Can work contribute to wellbeing?

by | Dec 8, 2011 | News

Creating a climate for open dialogue and trust makes people feel valued and keen to ‘go the extra mile’, says Simon Hayward from Cirrus in People Management

The Office of National Statistics (ONS) survey of national wellbeing discovered that people are less happy at work than in other areas of their lives.

The results of the wellbeing survey follow recent headline-grabbing ONS unemployment figures. With joblessness at its highest since 1994, the Bank of England not expecting to see any economic growth until the middle of next year, and a gloomy forecast from the UK government, some would argue that more people should feel happy simply to have a job. Although the ONS wellbeing survey did show that those in work do feel happier than those without a job (no real surprise there), employment alone does not bring fulfilment. To achieve this, employees need to be really engaged with their jobs.

The survey found that people are very happy with their children and family life (8.7 out of 10) and personal relationships (8.3), but scores dropped dramatically when it came to working life (6.7). What can leaders in organisations do to bridge this gap and help employees become happier at work? Perhaps some of the things many people value about their personal and family life, such as support, friendly relationships and open conversations, give us a clue about what we’d like to see more of in the workplace.

The pressure in many organisations to cope with the economic downturn means that many people have gone into survival mode. Employees in shrinking workforces are under pressure to do ‘more for less’. This can have a negative impact on organisational culture, destroy morale, and create unhappiness in the workplace. Climates of fear often result, with many employees afraid to speak up because they are afraid of losing their jobs.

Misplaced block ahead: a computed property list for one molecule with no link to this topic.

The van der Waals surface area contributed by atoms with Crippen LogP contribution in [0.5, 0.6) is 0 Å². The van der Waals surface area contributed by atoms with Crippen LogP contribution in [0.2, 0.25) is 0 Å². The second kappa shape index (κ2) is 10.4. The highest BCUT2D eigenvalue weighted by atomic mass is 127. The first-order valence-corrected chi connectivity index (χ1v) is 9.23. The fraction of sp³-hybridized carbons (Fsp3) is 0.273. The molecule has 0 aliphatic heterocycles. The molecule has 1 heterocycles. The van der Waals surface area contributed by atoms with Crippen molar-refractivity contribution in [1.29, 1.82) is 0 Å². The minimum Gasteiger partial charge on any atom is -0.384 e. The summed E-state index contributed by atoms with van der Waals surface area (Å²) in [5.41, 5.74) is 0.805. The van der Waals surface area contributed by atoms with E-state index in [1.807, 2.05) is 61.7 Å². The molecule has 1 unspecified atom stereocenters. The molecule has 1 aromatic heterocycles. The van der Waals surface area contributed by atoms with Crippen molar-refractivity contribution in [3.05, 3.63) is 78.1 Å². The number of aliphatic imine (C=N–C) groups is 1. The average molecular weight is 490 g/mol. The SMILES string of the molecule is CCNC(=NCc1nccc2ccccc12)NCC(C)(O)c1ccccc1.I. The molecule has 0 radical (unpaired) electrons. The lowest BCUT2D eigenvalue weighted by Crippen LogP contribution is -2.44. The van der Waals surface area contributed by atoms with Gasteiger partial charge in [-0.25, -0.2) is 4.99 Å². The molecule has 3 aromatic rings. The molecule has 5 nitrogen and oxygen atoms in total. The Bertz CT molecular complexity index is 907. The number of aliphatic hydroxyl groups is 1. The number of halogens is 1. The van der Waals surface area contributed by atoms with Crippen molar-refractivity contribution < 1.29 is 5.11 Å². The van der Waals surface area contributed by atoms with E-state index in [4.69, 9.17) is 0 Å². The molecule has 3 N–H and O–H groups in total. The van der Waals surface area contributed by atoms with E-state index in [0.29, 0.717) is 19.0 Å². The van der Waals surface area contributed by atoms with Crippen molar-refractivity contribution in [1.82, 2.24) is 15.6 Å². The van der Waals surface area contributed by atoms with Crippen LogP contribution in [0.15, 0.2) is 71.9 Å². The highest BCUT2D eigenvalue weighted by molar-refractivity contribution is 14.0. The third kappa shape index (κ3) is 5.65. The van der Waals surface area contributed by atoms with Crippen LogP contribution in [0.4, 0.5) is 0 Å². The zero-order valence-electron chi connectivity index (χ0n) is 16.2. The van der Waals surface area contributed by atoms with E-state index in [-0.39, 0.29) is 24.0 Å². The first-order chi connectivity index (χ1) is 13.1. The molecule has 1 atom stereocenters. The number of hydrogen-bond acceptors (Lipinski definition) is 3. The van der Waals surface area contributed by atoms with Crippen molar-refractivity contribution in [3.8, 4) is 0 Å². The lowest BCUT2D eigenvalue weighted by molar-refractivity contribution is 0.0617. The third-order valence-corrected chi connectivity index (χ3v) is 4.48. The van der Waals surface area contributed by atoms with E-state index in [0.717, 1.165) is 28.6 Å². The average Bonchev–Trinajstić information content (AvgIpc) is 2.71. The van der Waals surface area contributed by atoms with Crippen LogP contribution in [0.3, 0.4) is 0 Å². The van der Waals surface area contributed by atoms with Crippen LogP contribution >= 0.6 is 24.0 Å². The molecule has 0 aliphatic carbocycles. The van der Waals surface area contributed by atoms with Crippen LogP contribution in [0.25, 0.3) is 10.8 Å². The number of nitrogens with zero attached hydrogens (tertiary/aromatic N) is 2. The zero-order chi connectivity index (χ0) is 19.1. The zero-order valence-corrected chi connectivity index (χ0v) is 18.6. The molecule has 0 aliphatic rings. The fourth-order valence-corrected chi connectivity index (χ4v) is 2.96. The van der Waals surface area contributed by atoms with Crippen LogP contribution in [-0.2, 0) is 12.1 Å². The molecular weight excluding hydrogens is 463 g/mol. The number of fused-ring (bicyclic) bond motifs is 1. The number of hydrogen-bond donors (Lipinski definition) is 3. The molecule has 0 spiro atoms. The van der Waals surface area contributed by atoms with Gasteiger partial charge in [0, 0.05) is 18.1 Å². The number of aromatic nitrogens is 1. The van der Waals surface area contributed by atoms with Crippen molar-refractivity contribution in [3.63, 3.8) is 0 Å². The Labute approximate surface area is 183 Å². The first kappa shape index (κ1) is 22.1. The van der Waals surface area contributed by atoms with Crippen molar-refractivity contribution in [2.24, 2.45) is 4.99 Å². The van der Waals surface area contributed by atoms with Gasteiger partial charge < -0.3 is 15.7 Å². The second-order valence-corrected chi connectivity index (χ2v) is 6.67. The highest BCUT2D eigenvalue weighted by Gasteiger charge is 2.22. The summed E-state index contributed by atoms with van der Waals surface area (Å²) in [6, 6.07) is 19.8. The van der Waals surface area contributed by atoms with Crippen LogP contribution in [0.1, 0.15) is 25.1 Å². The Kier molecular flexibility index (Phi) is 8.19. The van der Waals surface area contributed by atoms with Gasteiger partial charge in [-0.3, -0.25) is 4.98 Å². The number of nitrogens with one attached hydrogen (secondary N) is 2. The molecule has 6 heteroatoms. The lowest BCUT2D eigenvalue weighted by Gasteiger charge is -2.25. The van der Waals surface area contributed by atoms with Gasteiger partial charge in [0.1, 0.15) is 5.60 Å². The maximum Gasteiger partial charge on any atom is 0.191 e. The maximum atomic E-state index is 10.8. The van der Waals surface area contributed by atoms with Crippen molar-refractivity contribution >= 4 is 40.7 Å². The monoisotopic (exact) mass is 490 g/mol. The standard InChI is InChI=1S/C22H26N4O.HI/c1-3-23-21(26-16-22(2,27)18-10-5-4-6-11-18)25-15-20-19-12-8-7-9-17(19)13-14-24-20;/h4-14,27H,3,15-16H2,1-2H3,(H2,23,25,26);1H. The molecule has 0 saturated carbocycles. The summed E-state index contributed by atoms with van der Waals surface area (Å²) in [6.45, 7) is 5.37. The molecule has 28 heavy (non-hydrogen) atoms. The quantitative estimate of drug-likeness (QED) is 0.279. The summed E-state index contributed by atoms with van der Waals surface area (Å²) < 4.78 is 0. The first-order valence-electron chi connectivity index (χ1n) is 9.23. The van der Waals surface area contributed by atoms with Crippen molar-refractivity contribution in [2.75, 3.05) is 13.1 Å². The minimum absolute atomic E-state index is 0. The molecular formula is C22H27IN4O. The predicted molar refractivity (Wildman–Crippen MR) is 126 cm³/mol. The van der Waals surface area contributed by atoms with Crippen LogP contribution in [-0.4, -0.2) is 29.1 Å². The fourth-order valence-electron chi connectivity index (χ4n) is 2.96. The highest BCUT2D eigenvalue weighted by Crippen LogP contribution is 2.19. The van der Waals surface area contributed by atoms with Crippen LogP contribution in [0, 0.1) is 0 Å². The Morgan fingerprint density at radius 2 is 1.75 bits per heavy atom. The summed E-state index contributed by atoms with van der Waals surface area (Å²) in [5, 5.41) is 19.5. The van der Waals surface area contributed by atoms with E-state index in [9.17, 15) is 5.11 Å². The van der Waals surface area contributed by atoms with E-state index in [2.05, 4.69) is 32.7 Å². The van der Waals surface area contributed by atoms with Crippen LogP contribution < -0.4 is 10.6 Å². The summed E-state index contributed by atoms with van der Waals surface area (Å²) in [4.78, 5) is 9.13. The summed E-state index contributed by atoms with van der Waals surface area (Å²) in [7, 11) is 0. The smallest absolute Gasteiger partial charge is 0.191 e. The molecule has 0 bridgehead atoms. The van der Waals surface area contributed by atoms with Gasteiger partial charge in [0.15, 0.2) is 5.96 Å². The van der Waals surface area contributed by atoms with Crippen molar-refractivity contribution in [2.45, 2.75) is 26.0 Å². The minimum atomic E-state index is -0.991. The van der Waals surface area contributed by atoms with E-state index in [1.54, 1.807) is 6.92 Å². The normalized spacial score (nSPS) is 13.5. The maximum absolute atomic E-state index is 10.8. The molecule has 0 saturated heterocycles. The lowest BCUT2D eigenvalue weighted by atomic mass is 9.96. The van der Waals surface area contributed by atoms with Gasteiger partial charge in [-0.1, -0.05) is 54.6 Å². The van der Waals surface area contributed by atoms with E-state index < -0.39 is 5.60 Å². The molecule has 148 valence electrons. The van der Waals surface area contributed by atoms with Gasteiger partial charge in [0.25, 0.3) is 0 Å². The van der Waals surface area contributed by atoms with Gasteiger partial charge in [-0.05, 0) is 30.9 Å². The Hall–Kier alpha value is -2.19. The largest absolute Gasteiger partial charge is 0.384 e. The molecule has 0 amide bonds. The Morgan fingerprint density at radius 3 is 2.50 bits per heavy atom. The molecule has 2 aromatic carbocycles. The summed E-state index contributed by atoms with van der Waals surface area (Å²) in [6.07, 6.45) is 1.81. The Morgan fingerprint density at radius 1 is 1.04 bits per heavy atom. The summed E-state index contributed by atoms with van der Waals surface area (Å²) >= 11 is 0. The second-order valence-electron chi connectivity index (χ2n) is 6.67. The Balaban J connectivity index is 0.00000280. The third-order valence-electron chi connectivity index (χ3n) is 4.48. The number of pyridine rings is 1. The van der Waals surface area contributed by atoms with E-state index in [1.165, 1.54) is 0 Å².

We know that a great deal of research demonstrates a high correlation between engaged employees and levels of productivity and job satisfaction. Engaged employees are more willing to take responsibility and commit discretionary effort. So rather than feeling under pressure to do ‘more for less’, they tend to be keen to ‘go the extra mile’. Building engagement is difficult in the current climate, but it’s not impossible. And the resulting productivity gains are likely to be permanent and voluntary, rather than based on the fear of losing one’s job.

People appreciate openness and honesty – they are much more willing to accept bad news and tough decisions if they can understand the reasons behind them. Most also want to be part of the solution, so leaders can help by creating a climate for open dialogue. Through something as simple as quality conversation, ideas can flow, trust can be rebuilt, and people can feel valued. It can also contribute to a sense of happiness and wellbeing – which is good news for individuals, and good news for the nation.

Please click here to read this article on the People Management website.


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